Sunday, September 20, 2009

First Day of Work

I had my first day of work yesterday and it was amazing. I showed up at 9am and didn't have any idea what I'd be doing all day, whether it was an orientation or actually cooking or what. No one was there to meet me. It seemed like I was the only new person around, which was strange.

I saw someone I recognized and he showed me where to get my uniform, so I changed into my cook's jacket and some hideous black and white checkered pants. I surprisingly made it back to the kitchen without getting lost and finally found B. He got me a chef's hat, an apron, and put me straight to work making caprese salads. All the ingredients were prepped the day before, so I was just assembling them and wrapping them up to go in the fridge. I guess I must be pretty slow because it took me all morning to make 20 salads. In the afternoon, I sliced up some turkey breast by hand because no one wanted to show me how to use the meat slicer on my first day, sorted the wet lettuce out of the salads we were making, and because we actually finished making everything really early, started chopping peppers in prep for Monday.

Near the end of the day, B asked me how I liked my fist day, and I had a huge smile on my face. I actually had a lot of fun. It was pretty much chaos for most of the day, but that's what I loved about it. Everyone is like a well-oiled machine and each person contributes their bit to making all this food happen. I can't wait to go back.

Tuesday, September 15, 2009

Blueberry Cobbler

I love wild blueberries.

We stopped at a fruit stand this weekend and it was impossible not to pick up a basket of fresh blueberries. We didn't buy quite enough to fill a pie, so I decided to try something new from the Joy of Cooking. The cobbler was a lot easier to make than a pie, yet surprisingly similar, and definitely as good a treat.

Blueberry Cobbler
Adapted from the Joy of Cooking
Yield: 6-8 servings
Print recipe

Blueberry Filling
4 cups of blueberries (washed and patted dry)
1/2 cup sugar
2 tbsp tapioca
1 tsp lemon juice
1 tsp lemon rind

Sour Cream Biscuit Dough
1 1/2 cups flour
2 tbsp sugar
3/4 tsp baking powder
1/4 tsp baking soda
5 tbsp butter
1/2 cup sour cream
1/2 cup heavy cream
  1. Preheat oven to 375F.

  2. Combine all ingredients for blueberry filling and stir together. Place in an ungreased baking dish or pie plate.

  3. For the biscuit dough, whisk together in a bowl all the dry ingredients.

  4. Using a fork, cut the butter into the dry ingredients until the mixture resembles course meal.

  5. Mix the sour cream and heavy cream together in a small bowl. Add the cream mixture to the dough mixture and stir with a wooden spoon to combine. Gently knead until dough comes together.

  6. Roll the dough to the shape of the dish, then place on top of the blueberries.

  7. Cut a few steam vents in the dough. Lightly brush with cream or egg wash and then sprinkle lightly with sugar (optional).

  8. Bake for 45 minutes, or until the crust is golden brown and the juices have thickened. Let cool slightly.

  9. Serve with whipped cream or ice cream.

Monday, September 14, 2009

Almond Croissant

We finally found it - the best almond croissant in the city. Maybe ever.

Reading all about food last week on the internet lead me to an article written about food in Vancouver that happened to mention "unparrelled almond croissants." I would never pass up an opportunity to follow up on an almond croissant recommendation, so this weekend, A and I optimistically made the trip up to North Van.

Our journey took us to the Thomas Haas patisserie, located in a strange, almost industrial-looking area of the city. You definitely wouldn't expect to find scads of people sitting outside one of the storefronts, sipping cappucinos and nibbling on pastries, but we did.

Inside the shop was pretty chaotic - people lined up, servers rushing around, customers seated in every nook and cranny of the tiny space. But we spotted the croissants and immediately knew we were in for a treat.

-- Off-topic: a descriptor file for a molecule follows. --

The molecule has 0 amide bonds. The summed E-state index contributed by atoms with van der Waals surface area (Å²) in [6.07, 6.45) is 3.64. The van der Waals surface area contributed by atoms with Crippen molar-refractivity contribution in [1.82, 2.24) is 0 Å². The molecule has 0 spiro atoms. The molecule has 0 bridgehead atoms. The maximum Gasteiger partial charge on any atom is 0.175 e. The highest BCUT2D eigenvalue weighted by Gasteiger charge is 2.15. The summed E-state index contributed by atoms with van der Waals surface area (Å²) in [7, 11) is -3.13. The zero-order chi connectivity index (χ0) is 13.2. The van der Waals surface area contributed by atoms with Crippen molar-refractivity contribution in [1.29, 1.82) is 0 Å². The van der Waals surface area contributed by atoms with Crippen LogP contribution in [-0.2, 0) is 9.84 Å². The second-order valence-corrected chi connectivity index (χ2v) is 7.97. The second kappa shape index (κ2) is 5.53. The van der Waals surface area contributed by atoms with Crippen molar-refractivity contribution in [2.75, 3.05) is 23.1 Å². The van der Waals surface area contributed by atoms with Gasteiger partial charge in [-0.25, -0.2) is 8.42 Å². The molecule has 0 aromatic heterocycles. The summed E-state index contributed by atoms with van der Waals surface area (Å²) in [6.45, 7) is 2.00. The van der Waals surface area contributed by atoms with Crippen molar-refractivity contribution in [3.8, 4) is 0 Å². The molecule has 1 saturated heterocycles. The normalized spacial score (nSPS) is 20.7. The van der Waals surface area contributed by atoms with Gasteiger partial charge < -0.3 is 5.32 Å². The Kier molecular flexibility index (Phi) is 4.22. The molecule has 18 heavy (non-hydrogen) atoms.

We ordered one each, one once-baked and one twice-baked, but there's really no need to mention the twice-baked version anymore since the former is by far the superior croissant. We sat outside on the bed of the truck and enjoyed the best croissant we've ever had. The pastry was exactly what you imagine for a perfect croissant - light and flaky, and the almond was fresh, not too sweet, and went all the way to the ends. As A describes it, magic.

P.S. I also got officially offered the job of third cook this weekend. The new hire orientation is tomorrow. Ahh!

Thursday, September 10, 2009

Ricotta Gnocchi

With nothing planned for dinner last night, lots of inspiration from other food blogs, and plenty of time to google recipes at work, I decided to try to make gnocchi from scratch. Potato gnocchi is the most common type of gnocchi, but as we had eaten perogies the night before, it seemed a bit too similar, and I wanted to try something different. I remembered Anna making goat cheese gnocchi on an episode of Fresh, which I found the recipe for, but I guess I wasn't convinced because I eventually found a recipe for ricotta gnocchi on another blog. I think it was the description that caught my eye - the words "heaven in a bowl" and "takes less than 15 minutes to prepare" sealed the deal.

I didn't follow the recipe exactly (I used a whole egg instead of just the yolk), which is probably why they didn't turn out like the pictures I had seen. Mine were just a bit too mushy so it was hard to shape them and they didn't quite retain their form while boiling. However, they were delicious - very light and delicate, fluffy balls of ricotta goodness. I will definitely try the recipe again to improve on the appearance.

Ricotta Gnocchi
Yield: 2 servings
Print recipe

250 g Ricotta
1 egg yolk
1/4 tsp fine sea salt
30 g Parmigiano (or Pecorino), freshly grated
50-75 g all-purpose flour, extra for dusting the dough/board
  1. Discard any excess liquid that the Ricotta's packaging may contain.

  2. Add Ricotta cheese, egg yolk, salt and freshly grated Parmigiano into a large bowl. Mix well with a wooden or regular spoon.

  3. Add the flour and stir in briefly, just until combined. The dough will still be quite sticky. (Avoid adding too much extra flour at this point because the more flour you use, the denser the gnocchi will become.)

  4. To form the gnocchi, generously flour a board. Take a large spoonful of the dough and scoop it onto the board. Dust it with flour before rolling it into a finger-thick roll. Cut it into little pillows and place each gnoccho on a floured board or parchment paper-lined baking tray.

  5. Meanwhile, bring a large pot of water to a boil, add a generous pinch of salt, and reduce heat until the water bubbles lightly. Add the gnocchi and stir once so they don't stick to the bottom, then let cook until they start floating on top. Depending on their size this may take 2 to 4 minutes. Take out with a skimmer and serve immediately.